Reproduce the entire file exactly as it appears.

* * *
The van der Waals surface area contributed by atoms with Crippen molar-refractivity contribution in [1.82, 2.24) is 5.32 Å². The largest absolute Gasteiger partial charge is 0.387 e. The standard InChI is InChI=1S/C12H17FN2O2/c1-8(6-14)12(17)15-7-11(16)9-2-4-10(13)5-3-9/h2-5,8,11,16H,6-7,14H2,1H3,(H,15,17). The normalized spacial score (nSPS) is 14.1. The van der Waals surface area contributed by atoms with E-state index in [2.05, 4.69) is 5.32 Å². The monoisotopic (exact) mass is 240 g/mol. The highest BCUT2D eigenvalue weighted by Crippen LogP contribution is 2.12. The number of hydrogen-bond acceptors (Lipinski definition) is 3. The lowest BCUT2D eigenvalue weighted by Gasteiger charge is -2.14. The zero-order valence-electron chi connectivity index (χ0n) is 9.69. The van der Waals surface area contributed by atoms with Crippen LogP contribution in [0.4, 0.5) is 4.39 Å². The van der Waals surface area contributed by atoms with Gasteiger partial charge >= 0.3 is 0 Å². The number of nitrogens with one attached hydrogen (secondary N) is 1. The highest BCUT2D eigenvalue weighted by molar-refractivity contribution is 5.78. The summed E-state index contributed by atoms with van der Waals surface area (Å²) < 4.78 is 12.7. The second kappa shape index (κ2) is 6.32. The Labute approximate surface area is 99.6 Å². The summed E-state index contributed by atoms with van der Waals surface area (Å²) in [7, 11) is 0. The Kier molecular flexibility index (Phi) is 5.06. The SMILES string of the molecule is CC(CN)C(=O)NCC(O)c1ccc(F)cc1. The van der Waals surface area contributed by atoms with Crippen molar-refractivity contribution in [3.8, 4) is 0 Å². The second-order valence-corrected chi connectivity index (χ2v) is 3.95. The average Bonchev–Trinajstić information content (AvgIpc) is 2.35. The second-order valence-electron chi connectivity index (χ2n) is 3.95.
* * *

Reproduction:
The van der Waals surface area contributed by atoms with Crippen molar-refractivity contribution in [1.82, 2.24) is 5.32 Å². The largest absolute Gasteiger partial charge is 0.387 e. The standard InChI is InChI=1S/C12H17FN2O2/c1-8(6-14)12(17)15-7-11(16)9-2-4-10(13)5-3-9/h2-5,8,11,16H,6-7,14H2,1H3,(H,15,17). The normalized spacial score (nSPS) is 14.1. The van der Waals surface area contributed by atoms with E-state index in [2.05, 4.69) is 5.32 Å². The monoisotopic (exact) mass is 240 g/mol. The highest BCUT2D eigenvalue weighted by Crippen LogP contribution is 2.12. The number of hydrogen-bond acceptors (Lipinski definition) is 3. The lowest BCUT2D eigenvalue weighted by Gasteiger charge is -2.14. The zero-order valence-electron chi connectivity index (χ0n) is 9.69. The van der Waals surface area contributed by atoms with Crippen LogP contribution in [0.4, 0.5) is 4.39 Å². The van der Waals surface area contributed by atoms with Gasteiger partial charge >= 0.3 is 0 Å². The number of nitrogens with one attached hydrogen (secondary N) is 1. The highest BCUT2D eigenvalue weighted by molar-refractivity contribution is 5.78. The summed E-state index contributed by atoms with van der Waals surface area (Å²) < 4.78 is 12.7. The second kappa shape index (κ2) is 6.32. The Labute approximate surface area is 99.6 Å². The summed E-state index contributed by atoms with van der Waals surface area (Å²) in [7, 11) is 0. The Kier molecular flexibility index (Phi) is 5.06. The SMILES string of the molecule is CC(CN)C(=O)NCC(O)c1ccc(F)cc1. The van der Waals surface area contributed by atoms with Crippen molar-refractivity contribution in [3.8, 4) is 0 Å². The second-order valence-corrected chi connectivity index (χ2v) is 3.95. The average Bonchev–Trinajstić information content (AvgIpc) is 2.35. The second-order valence-electron chi connectivity index (χ2n) is 3.95.